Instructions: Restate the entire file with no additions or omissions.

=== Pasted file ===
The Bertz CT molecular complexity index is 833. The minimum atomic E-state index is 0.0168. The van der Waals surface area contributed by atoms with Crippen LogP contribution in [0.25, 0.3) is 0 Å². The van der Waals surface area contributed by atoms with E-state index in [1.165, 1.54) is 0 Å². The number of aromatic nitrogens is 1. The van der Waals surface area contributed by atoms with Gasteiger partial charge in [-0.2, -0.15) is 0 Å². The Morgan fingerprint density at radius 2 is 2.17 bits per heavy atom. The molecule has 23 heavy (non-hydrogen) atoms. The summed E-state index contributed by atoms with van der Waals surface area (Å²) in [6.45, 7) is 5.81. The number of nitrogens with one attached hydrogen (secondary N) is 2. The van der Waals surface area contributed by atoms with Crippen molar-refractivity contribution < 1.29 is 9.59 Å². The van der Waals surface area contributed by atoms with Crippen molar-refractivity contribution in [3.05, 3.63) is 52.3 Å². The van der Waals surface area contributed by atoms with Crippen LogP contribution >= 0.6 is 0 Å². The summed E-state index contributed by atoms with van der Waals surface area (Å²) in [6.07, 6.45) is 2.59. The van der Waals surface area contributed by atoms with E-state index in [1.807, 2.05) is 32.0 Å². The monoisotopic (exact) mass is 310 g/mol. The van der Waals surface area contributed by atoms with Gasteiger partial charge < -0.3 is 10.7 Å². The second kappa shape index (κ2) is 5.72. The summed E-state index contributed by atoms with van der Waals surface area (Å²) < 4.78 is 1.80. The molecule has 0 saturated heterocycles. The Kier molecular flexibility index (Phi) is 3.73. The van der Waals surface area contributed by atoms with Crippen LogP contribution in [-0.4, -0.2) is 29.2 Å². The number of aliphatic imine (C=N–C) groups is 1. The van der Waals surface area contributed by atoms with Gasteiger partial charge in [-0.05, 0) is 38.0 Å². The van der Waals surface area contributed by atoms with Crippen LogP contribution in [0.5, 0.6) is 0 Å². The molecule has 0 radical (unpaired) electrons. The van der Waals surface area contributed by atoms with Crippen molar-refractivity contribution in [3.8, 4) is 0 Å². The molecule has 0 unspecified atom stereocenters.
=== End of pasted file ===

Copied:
The Bertz CT molecular complexity index is 833. The minimum atomic E-state index is 0.0168. The van der Waals surface area contributed by atoms with Crippen LogP contribution in [0.25, 0.3) is 0 Å². The van der Waals surface area contributed by atoms with E-state index in [1.165, 1.54) is 0 Å². The number of aromatic nitrogens is 1. The van der Waals surface area contributed by atoms with Gasteiger partial charge in [-0.2, -0.15) is 0 Å². The Morgan fingerprint density at radius 2 is 2.17 bits per heavy atom. The molecule has 23 heavy (non-hydrogen) atoms. The summed E-state index contributed by atoms with van der Waals surface area (Å²) in [6.45, 7) is 5.81. The number of nitrogens with one attached hydrogen (secondary N) is 2. The van der Waals surface area contributed by atoms with Crippen molar-refractivity contribution < 1.29 is 9.59 Å². The van der Waals surface area contributed by atoms with Crippen molar-refractivity contribution in [3.05, 3.63) is 52.3 Å². The van der Waals surface area contributed by atoms with Crippen LogP contribution >= 0.6 is 0 Å². The summed E-state index contributed by atoms with van der Waals surface area (Å²) in [6.07, 6.45) is 2.59. The van der Waals surface area contributed by atoms with E-state index in [1.807, 2.05) is 32.0 Å². The monoisotopic (exact) mass is 310 g/mol. The van der Waals surface area contributed by atoms with Gasteiger partial charge < -0.3 is 10.7 Å². The second kappa shape index (κ2) is 5.72. The summed E-state index contributed by atoms with van der Waals surface area (Å²) < 4.78 is 1.80. The molecule has 0 saturated heterocycles. The Kier molecular flexibility index (Phi) is 3.73. The van der Waals surface area contributed by atoms with Crippen LogP contribution in [-0.4, -0.2) is 29.2 Å². The number of aliphatic imine (C=N–C) groups is 1. The van der Waals surface area contributed by atoms with Gasteiger partial charge in [-0.05, 0) is 38.0 Å². The van der Waals surface area contributed by atoms with Crippen LogP contribution in [0.5, 0.6) is 0 Å². The molecule has 0 radical (unpaired) electrons. The van der Waals surface area contributed by atoms with Crippen molar-refractivity contribution in [3.8, 4) is 0 Å². The molecule has 0 unspecified atom stereocenters.